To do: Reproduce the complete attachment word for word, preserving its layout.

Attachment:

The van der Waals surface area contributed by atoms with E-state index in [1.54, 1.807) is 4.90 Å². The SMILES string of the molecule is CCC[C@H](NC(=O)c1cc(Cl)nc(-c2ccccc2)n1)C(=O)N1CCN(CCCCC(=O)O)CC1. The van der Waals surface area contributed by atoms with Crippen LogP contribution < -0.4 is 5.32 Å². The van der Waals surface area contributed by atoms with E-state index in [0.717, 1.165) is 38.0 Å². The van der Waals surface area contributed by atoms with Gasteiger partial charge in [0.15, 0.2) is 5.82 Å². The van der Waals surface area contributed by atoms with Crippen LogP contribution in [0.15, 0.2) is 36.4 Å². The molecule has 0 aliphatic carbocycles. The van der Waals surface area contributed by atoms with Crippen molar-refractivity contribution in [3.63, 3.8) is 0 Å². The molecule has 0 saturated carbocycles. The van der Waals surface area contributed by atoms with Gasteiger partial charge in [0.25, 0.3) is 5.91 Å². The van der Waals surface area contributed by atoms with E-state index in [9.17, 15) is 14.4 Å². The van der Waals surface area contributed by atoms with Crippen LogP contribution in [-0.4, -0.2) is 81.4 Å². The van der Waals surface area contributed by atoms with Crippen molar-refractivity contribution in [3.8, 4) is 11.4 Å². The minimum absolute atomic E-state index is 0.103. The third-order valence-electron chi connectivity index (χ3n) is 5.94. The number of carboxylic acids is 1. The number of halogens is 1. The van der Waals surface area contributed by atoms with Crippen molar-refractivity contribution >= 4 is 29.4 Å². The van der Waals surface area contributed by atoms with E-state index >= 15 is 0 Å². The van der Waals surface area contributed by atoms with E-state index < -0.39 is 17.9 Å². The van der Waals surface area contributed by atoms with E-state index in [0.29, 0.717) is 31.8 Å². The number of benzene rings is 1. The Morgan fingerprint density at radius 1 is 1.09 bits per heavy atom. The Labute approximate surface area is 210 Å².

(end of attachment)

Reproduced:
The van der Waals surface area contributed by atoms with E-state index in [1.54, 1.807) is 4.90 Å². The SMILES string of the molecule is CCC[C@H](NC(=O)c1cc(Cl)nc(-c2ccccc2)n1)C(=O)N1CCN(CCCCC(=O)O)CC1. The van der Waals surface area contributed by atoms with Crippen LogP contribution < -0.4 is 5.32 Å². The van der Waals surface area contributed by atoms with E-state index in [0.717, 1.165) is 38.0 Å². The van der Waals surface area contributed by atoms with Gasteiger partial charge in [0.15, 0.2) is 5.82 Å². The van der Waals surface area contributed by atoms with Crippen LogP contribution in [0.15, 0.2) is 36.4 Å². The molecule has 0 aliphatic carbocycles. The van der Waals surface area contributed by atoms with Crippen molar-refractivity contribution in [3.63, 3.8) is 0 Å². The molecule has 0 saturated carbocycles. The van der Waals surface area contributed by atoms with Gasteiger partial charge in [0.25, 0.3) is 5.91 Å². The van der Waals surface area contributed by atoms with E-state index in [9.17, 15) is 14.4 Å². The van der Waals surface area contributed by atoms with Crippen LogP contribution in [-0.4, -0.2) is 81.4 Å². The van der Waals surface area contributed by atoms with Crippen molar-refractivity contribution in [3.8, 4) is 11.4 Å². The minimum absolute atomic E-state index is 0.103. The third-order valence-electron chi connectivity index (χ3n) is 5.94. The number of carboxylic acids is 1. The number of halogens is 1. The van der Waals surface area contributed by atoms with Crippen molar-refractivity contribution >= 4 is 29.4 Å². The van der Waals surface area contributed by atoms with E-state index >= 15 is 0 Å². The van der Waals surface area contributed by atoms with E-state index < -0.39 is 17.9 Å². The van der Waals surface area contributed by atoms with E-state index in [0.29, 0.717) is 31.8 Å². The number of benzene rings is 1. The Morgan fingerprint density at radius 1 is 1.09 bits per heavy atom. The Labute approximate surface area is 210 Å².